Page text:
Insured institutions reduced their reserves for loan losses by $9.6 billion (5.4 percent) during the quarter, as net charge-offs of $22.3 billion exceeded loss provisions of $14.8 billion. This is the tenth consecutive quarter that the industry’s reserves have declined. Much of the total reduction in reserves was concentrated among larger institutions. The ten largest banks together reduced their reserves by $7.3 billion (8.1 percent) during the quarter. Overall, a majority of institutions (53.5 percent) added to their reserves during the quarter. The combination of sizable reserve reductions with smaller reductions in noncurrent loan balances meant that the industry’s “coverage ratio” of reserves to noncurrent loans declined from 60.4 percent to 57.2 percent during the quarter. More than half of all institutions (53.4 percent) increased their coverage ratios, but their increases were outweighed by larger declines at many of the biggest banks.
My conclusion here is that banks are not passing on profits because these profits are fictional, the result of accounting gains that are probably not sustainable. When the cycle turns down, I would expect us to see that banks had under-provisioned for loan losses.
The second article is on the decline in credit costs for households.
U.S. households spent 10.6% of their after-tax income on debt payments in the third quarter of the year, the lowest level since 1983, according to recently released Federal Reserve data. Add in other required payments that aren’t classified as debt—such as rent and auto leases—and the figure rises to 15.7%, also near a 30-year low.
Debt payments are being pushed down by a variety of factors. After borrowing heavily during the housing boom, many families have devoted much of the past five years to working off debts and rebuilding savings. Not all such deleveraging has been voluntary. Foreclosures and bankruptcies have played a major role in reducing household debt, while tighter lending standards have made fresh borrowing difficult for many people.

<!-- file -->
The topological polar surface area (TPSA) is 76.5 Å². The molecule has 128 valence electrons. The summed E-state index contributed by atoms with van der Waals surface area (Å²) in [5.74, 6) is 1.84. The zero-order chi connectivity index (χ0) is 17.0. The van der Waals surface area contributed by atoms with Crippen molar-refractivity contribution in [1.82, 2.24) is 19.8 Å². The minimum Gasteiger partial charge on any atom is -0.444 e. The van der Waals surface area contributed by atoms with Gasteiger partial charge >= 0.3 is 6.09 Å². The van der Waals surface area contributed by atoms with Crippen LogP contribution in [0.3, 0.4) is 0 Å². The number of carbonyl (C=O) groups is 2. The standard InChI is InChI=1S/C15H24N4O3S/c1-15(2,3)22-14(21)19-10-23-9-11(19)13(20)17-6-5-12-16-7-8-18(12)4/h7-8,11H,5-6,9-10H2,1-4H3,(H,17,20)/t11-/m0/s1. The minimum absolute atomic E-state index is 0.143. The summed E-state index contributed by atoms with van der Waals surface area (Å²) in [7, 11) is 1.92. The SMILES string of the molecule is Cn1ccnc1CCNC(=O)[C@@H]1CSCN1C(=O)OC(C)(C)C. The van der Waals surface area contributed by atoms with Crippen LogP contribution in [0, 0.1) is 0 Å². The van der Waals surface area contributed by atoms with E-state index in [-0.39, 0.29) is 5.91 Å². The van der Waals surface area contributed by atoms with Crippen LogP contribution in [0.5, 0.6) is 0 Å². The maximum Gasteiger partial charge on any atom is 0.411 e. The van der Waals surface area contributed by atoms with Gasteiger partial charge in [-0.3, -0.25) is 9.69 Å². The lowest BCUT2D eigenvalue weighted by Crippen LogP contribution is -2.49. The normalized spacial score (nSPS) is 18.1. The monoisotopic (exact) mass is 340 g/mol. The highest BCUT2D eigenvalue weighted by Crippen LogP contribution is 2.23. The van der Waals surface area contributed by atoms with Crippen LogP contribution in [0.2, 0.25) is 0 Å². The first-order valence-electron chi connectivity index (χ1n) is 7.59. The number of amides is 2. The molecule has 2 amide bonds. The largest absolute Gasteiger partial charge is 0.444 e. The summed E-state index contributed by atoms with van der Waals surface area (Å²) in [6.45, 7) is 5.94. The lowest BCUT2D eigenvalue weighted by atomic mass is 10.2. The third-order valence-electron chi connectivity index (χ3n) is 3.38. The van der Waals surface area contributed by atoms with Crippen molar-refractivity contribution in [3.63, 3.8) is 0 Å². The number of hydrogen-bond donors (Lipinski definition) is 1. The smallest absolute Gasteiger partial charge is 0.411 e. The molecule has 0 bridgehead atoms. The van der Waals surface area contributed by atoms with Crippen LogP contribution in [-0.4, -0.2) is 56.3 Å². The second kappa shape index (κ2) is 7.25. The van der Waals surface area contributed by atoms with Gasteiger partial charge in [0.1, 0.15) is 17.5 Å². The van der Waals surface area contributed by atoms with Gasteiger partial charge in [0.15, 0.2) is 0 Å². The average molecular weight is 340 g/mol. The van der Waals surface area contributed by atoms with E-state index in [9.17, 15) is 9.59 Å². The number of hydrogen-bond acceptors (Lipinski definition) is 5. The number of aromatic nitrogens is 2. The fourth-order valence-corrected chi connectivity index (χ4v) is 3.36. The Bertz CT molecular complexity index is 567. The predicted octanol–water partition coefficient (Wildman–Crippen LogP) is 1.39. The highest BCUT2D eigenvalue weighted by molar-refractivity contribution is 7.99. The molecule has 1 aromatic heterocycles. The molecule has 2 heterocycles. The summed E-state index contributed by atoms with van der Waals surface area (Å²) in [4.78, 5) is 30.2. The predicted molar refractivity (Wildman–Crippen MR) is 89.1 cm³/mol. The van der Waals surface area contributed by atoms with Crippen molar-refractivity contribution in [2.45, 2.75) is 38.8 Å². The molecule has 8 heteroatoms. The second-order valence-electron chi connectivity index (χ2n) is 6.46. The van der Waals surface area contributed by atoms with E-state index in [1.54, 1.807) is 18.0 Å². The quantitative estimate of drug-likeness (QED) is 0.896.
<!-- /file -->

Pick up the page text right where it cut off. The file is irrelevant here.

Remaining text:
Here’s the thing. There has been a huge separation between debt service costs and debt to GDP levels for households in the US. Look at this chart.
That tells me that the historic drop in debt service costs is the result of low rates. And given the still high debt to GDP levels, it also means that any increase in household debt interest rates would be a killer for the US economy. The use of easy money to restore household balance sheets has been successful so far. The problem, however, is that as soon as the business cycle turns, spreads will widen and household debt interest rates will increase, particularly for mortgages, which are the household sector’s biggest credit liability.
So again, don’t be fooled by the happy talk here. The situation is much more balanced than the article suggests. What we see here is a bank sector buoyed by low charge-offs and provisioning that is still worried enough about its balance sheets that it has not turned on the credit spigot the way the Fed has done for them. Meanwhile, the household sector has record low debt service costs due to the Fed’s efforts. And that has helped and will continue to help a struggling economy. The question is how long can this go on. And what happens when the music stops? Will households have deleveraged enough? I say no. And so I worry about the next recession more than I rejoice over the improved peak of the cycle metrics.